equalization basins, can remain within
Subtitle C jurisdiction. These units, in
the Agency's view, are not the part of
the process which actually produces an
end product (such as the smelter at a
smelting facility). At most, they
facilitate eventual recovery. The Agency
does not read the case law to say that
such storage units are in all cases
outside the authority of Subtitle C.
  EPA also is not asserting authority
over mineral processing secondary
materials once they are removed from
approved storage for reclamation. Thus,
should a mineral processing plant
reclaim mineral processing secondary
materials after those materials are stored
in land-based units (i.e. the materials
                         defined as hazardous wastes in today's
                         rule), they would no longer be solid and
                         hazardous wastes. EPA believes it
                         would be counterproductive to retain
                         the hazardous waste status for mineral
                         processing secondary materials entering
                         reclamation. If the materials remain
                         hazardous wastes, for example, the
                         smelting process itself could be subject
                         to Subtitle C regulation. EPA believes
                         that it retains discretion to classify the
                         removed materials as no longer being
                         solid and hazardous wastes.
                          The Agency believes  it has discretion
                         to adopt this classification
                         notwithstanding the court's decision in
                         American Petroleum Institute, v. EPA,
                         906 F.2d 726 (D.C. Cir.  1990). In that
                         case, the Court held that EPA had
                         adopted the so-called indigenous
                         principle, whereby secondary materials
                         stopped being wastes at the point they
                         were utilized as feedstock in a
                         production process related to the one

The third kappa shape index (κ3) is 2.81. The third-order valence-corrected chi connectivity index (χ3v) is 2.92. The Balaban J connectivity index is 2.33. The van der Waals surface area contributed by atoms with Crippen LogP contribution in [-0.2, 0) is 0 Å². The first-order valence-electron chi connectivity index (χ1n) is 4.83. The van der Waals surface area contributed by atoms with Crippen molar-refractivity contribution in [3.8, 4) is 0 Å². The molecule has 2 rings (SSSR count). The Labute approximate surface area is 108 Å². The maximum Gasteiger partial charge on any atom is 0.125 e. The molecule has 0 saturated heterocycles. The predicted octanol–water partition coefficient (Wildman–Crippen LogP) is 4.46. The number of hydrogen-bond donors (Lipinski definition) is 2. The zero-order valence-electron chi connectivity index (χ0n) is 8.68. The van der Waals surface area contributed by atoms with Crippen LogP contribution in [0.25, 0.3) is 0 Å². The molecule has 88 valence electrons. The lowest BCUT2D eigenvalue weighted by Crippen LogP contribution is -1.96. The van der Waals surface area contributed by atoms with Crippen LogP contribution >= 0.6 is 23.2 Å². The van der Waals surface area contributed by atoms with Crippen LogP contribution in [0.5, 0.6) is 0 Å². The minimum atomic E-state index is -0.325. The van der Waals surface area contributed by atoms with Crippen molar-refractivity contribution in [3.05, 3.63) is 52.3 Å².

that generated it, without sufficient
                        justification. 906 F.2d at 741-42.
                         However, in that case, EPA had made no
                         attempt to determine which materials
                         were part of the waste disposal problem,
                         and which were not. Here, the Agency
                         is making clear that storage  on the land
                         of mineral processing secondary
                         materials is the environmental concern,
                         and that reclaiming mineral processing
                         secondary materials within the industry
                         is ordinarily a form of proper recycling
                         which may permissibly be encouraged.
                         RCRA section 1003(a)(6).
                          EPA also notes that it is possible that
                         no mineral processing secondary
                         materials will be placed in
                         impoundments or in unapproved piles.
                         Under today's rule, if a facility wishes
                         to use a pile for storage  (assuming the
                         pile has not been adjudicated to be
                        protective), the wastes would first have
                        to be treated to meet Land Disposal
                        Restrictions standards, probably
                        rendering them unrecoverable. If an
                        impoundment is utilized, wastes need
                        not be pretreated, but the impoundment
                        would have to meet minimum
                        technology design standards and be
                        dredged annually (RCRA section
                        3005(j) (11) and 40 CFR section 268.5)
                        and, of course, ultimately obtain a
                        RCRA permit. The Agency anticipates
                        that facilities will use a  non land-based
                        form of storage instead.
                          c. Immediate Reuse.4 In the May 1997
                        proposal, EPA suggested a different way
 of defining absolute jurisdictional
 limits, namely to say that secondary
 minerals generated by and
 "immediately reused" within the
 mineral processing industry, were not
 solid wastes. The reference to
 "immediate" was suggested as a means
 of interpreting the "immediate reuse in
 another phase of the industry's ongoing
 process" standard articulated in the case
 law. AMC I, at 824 F. 2d at 1185. The